Japan in Five Ancient Chinese Chronicles


Japan in Five Ancient Chinese Chronicles:

Wo, the Land of Yamatai, and Queen Himiko

by Massimo SOUMARÉ
Translated by Davide MANA
Edited by Anthony J. BRYANT and Mark HALL

For the first time in English, this work presents a comparative study of the content of famous Chinese historical texts that are fundamental in the knowledge of Japan’s ancient history. Soumaré translates documents from the Chronicle of the Wei to the History of the Song, thus providing an unparalleled resource for scholars, students, and general readers with an interest in Japanese history and culture.

Japan in Five Ancient Chinese Chronicles is a stimulating and valuable investigation into the earliest periods of Japanese recorded history. Archaeological finds from Japanese tombs can be better understood by combining Japanese historical resources such as the Kojiki and the Nihonshoki with precise dating of the Chinese dynastic histories. Massimo Soumaré’s original research sheds new light on formerly obscure aspects of intercultural exchange, and contributes to our knowledge of the whole of Eastern Asia.

The cultural foundations of Japan are intimately linked to continental Asia. China and Korea in particular helped shape the early Japanese states in many ways, over centuries of immigration and cultural exchange. The introduction of rice agriculture, the Chinese writing system, and the Chinese system of bureaucratic imperial government are perhaps the most well-known examples, but the influence of mainland cultures on the Japanese archipelago was pervasive.

Although there are many works covering important dates and discussing how various cultural and other elements entered Japan, until now there has never been a comprehensive study of how the Japanese (the "Wo") were viewed by the Chinese in ancient times. Independent Italian scholar Massimo Soumaré corrects this imbalance with Japan in Five Ancient Chinese Chronicles.

The book serves as a guide for scholars in the field, providing information on date of first publication, content, and authors of the different histories, with the original text accompanied by translations and explanatory notes. Reprints and related academic publications are covered in an extensive multilingual bibliography, making this an essential textbook for any student of ancient Japan, and a key reference work for investigations into the spread and influence of Chinese culture.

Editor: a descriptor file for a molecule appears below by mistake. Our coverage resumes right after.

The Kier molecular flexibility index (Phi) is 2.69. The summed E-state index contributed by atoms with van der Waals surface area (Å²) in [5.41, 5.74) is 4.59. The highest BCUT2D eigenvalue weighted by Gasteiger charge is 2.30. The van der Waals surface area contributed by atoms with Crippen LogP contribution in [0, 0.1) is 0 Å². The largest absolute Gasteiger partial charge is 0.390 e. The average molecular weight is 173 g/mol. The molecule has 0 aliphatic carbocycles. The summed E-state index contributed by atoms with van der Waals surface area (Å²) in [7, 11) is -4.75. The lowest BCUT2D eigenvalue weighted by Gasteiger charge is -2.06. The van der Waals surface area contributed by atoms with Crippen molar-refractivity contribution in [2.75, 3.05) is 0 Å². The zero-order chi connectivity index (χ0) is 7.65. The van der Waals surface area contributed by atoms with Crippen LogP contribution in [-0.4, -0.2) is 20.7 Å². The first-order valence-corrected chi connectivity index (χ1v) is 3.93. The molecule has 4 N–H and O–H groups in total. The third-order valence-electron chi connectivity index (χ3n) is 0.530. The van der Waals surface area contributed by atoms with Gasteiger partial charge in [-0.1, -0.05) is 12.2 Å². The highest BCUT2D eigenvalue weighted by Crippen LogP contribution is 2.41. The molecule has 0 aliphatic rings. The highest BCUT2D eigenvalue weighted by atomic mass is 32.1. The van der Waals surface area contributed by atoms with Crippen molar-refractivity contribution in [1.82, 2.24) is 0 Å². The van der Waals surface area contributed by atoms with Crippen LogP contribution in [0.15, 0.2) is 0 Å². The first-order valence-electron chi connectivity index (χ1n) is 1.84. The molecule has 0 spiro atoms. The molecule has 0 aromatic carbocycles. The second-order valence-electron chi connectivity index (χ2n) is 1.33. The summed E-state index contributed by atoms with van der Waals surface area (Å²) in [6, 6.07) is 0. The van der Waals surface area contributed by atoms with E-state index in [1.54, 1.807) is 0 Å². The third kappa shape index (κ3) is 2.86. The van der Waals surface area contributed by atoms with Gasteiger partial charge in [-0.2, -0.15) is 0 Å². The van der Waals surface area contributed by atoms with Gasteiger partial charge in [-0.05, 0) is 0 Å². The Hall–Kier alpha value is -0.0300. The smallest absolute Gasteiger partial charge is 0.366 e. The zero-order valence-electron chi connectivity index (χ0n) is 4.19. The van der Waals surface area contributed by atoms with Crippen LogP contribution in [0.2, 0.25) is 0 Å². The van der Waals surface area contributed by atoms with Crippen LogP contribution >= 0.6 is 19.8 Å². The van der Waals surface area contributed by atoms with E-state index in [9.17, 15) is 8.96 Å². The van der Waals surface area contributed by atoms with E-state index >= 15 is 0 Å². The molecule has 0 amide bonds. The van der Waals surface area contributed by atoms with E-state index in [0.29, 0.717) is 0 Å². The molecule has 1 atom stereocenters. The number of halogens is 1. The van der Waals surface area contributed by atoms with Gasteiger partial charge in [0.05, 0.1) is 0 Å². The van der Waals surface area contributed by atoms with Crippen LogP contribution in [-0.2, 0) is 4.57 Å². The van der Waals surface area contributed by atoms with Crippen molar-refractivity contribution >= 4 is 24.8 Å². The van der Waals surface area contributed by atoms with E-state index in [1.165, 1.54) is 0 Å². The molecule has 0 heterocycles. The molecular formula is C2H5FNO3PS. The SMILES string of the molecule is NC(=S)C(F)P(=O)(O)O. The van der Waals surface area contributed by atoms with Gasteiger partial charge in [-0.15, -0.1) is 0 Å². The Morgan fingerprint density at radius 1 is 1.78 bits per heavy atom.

• xxxiv + 314 pages
  • Trade paperback 6" x 9"
  • ISBN: 978-4-902075-22-9
  • Cover: Bronze mirror from Hirabaru, Fukuoka pref., property of Agency for Cultural Affairs, and gold seal from Shikanoshima, Fukuoka pref., property of the Fukuoka City Museum.
  • Contains 23 figures, 14 maps and 28 plates

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About the author

Massimo Soumaré

(Born in Turin, Italy, 1968) Translator, author, freelance researcher and essayist, with an interest in diverse facets of Japanese culture, he has focused on promoting a deeper and wider cultural exchange between East and West. His work touches not only literature and history, but also language and dialect, traditional stage entertainment and recent phenomena in Japanese society and pop culture.

He has translated into Italian a number of works by modern writers such as Dazai Osamu, Miyazawa Kenji, Yamamura Bochō and Yumeno Kyūsaku, and by contemporary authors such as Asamatsu Ken, Bandō Masako, Kikuchi Hideyuki, Onda Riku and Sena Hideaki. In 2004 he edited the poetry anthology Come vena d'acqua, published by Edizioni Empìria, the first complete and uncut collection of the works of Nakahara Chūya and Tachihara Michizō, standard-bearers of the Shintaishi, the "new form" of Japanese poetry.

He was also the editor of A Oriente! (La Babele del Levante, Milano, 2002), the first bilingual Italian-Japanese magazine.